The woman who ignited the iconic “We Can Do It" movement has died at the age of 96. Naomi Parker Fraley, commonly known as “Rosie The Riveter,” passed away January 20, 2018, in Longview, Washington.
More than 75 years ago, this photo was snapped at the Naval Air Station in Alameda, California. Naomi was 20 years old working as a riveter for the United States Navy. Her duties included drilling and patching airplanes and operating rivet machines.
The photo was snapped when an Acme photographer noticed a young female working in an industrial environment working on machines that would be used in war. The photo immediately went viral.
The photo was featured in almost every newspaper and magazine during that 1942 year. During its time in print, an artist named J. Howard Miller caught a glimpse of the photograph and felt inspired by Naomi's role in the US Navy.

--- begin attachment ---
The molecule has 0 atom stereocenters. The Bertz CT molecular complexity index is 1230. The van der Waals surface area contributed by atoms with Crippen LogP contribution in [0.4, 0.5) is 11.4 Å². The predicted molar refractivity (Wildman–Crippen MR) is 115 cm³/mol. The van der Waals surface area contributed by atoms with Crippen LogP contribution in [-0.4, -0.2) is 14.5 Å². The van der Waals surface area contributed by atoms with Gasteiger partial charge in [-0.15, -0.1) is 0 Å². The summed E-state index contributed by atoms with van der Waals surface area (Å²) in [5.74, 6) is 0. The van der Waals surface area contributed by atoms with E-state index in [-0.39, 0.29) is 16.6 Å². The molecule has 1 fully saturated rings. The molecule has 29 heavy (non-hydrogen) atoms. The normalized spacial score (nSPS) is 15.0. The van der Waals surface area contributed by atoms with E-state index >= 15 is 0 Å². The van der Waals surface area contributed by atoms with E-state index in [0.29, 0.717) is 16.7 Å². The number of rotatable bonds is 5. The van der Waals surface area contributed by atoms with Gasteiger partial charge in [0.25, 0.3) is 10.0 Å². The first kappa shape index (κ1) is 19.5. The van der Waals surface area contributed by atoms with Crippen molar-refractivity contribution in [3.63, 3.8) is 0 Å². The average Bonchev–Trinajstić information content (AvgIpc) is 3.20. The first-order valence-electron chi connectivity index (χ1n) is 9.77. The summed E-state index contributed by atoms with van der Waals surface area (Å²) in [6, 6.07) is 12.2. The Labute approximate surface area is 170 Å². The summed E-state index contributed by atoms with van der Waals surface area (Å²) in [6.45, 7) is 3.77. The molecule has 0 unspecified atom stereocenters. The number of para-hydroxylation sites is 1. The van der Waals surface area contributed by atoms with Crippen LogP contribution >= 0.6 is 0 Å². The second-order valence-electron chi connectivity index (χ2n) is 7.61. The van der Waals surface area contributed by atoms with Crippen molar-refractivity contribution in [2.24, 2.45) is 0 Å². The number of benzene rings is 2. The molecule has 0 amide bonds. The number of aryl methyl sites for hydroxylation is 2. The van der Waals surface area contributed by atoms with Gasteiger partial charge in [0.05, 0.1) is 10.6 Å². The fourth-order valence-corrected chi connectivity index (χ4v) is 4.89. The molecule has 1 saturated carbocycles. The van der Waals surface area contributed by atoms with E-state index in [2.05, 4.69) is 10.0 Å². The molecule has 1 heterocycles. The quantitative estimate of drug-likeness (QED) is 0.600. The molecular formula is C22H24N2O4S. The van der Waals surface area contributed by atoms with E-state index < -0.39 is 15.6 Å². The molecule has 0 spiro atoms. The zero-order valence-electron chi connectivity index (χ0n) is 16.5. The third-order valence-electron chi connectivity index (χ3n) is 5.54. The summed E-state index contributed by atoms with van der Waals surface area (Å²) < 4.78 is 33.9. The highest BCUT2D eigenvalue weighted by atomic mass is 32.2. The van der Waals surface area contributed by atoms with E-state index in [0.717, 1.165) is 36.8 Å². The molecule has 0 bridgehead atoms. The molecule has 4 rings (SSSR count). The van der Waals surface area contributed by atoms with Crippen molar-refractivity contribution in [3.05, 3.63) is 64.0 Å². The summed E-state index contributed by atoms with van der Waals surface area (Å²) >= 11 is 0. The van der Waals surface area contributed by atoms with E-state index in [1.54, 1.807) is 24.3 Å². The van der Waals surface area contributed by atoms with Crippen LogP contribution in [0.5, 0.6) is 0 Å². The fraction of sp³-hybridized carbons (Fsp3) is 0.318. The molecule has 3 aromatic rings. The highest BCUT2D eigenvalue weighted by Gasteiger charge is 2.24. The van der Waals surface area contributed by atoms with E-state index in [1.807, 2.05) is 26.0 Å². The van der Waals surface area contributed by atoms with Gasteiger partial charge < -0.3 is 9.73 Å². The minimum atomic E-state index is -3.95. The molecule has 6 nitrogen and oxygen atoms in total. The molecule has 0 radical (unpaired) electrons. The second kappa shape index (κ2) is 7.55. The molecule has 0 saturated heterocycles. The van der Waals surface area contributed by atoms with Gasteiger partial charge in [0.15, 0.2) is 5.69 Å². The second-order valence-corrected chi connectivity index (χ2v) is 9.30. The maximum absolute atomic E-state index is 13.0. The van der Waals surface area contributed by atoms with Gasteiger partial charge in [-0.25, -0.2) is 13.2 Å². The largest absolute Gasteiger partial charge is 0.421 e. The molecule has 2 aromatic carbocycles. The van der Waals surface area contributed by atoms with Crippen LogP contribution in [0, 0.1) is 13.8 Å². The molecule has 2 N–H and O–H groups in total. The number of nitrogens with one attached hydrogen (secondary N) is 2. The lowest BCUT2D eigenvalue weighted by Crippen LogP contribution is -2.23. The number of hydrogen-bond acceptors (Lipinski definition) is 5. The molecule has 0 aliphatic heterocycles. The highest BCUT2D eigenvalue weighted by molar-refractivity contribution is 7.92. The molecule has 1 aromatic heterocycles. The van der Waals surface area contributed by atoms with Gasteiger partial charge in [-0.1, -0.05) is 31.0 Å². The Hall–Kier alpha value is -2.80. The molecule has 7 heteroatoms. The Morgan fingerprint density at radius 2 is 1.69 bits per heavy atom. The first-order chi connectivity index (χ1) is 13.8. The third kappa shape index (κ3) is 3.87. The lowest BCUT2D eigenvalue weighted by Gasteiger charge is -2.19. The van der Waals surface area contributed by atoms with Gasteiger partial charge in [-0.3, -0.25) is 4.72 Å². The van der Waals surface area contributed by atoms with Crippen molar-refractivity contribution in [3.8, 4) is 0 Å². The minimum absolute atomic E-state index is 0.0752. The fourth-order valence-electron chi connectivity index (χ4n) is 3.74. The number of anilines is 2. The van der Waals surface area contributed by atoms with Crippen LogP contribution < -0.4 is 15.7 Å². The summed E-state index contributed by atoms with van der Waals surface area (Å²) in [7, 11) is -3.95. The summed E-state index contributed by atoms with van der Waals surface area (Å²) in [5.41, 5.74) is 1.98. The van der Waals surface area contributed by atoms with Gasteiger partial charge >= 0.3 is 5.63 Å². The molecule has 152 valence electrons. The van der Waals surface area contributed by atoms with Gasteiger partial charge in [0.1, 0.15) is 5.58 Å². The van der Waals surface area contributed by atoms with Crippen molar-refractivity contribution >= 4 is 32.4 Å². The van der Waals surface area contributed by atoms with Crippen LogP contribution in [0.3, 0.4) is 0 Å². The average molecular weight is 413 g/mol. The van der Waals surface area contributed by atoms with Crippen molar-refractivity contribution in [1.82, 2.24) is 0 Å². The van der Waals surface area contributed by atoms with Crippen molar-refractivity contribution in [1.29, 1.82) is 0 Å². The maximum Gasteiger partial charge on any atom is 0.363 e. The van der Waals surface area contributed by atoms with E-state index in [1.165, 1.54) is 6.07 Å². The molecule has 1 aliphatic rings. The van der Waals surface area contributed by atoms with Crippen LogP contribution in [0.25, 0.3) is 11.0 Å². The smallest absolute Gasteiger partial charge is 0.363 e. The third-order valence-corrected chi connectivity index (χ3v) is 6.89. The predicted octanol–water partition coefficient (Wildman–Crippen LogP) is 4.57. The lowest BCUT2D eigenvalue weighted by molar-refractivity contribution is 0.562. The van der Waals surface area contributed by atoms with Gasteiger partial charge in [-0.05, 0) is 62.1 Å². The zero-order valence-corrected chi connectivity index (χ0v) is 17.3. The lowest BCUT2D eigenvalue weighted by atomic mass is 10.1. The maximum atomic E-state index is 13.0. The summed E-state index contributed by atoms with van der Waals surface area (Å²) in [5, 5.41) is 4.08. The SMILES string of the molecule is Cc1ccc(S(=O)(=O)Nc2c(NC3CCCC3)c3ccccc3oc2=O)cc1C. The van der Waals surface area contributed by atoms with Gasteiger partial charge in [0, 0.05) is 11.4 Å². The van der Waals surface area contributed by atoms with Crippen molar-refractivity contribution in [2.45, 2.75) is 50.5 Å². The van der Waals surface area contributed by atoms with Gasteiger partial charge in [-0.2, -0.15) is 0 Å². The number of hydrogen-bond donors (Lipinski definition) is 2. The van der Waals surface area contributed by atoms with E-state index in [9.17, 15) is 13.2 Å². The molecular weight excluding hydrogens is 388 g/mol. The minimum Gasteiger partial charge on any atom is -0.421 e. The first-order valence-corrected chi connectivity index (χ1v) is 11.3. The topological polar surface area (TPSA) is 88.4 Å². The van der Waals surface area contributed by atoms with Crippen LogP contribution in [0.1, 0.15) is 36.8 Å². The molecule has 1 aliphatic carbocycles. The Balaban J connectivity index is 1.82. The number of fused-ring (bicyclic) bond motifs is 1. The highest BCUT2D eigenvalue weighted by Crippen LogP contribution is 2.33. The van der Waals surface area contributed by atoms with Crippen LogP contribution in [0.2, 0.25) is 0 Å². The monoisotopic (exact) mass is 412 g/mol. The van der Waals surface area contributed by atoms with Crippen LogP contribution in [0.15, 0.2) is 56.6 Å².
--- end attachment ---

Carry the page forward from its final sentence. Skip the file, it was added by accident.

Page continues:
Miller created the iconic “Rosie The Riveter” poster later that year. For decades, the poster became the face of a movement to empower women and the power of their unconventional roles.
Interestingly enough, the original photograph was titled, “Pretty Naomi Parker.” To know that the photograph was titled so simply and has since become one of the most iconic posters in the world is pretty powerful.
Naomi remained working as a riveter for years and was honored to have been the face of such a powerful poster. She lived a long and healthy life surrounded by family and friends.
She will be remembered for her power, beauty, and boldness. Rest in peace, Naomi!
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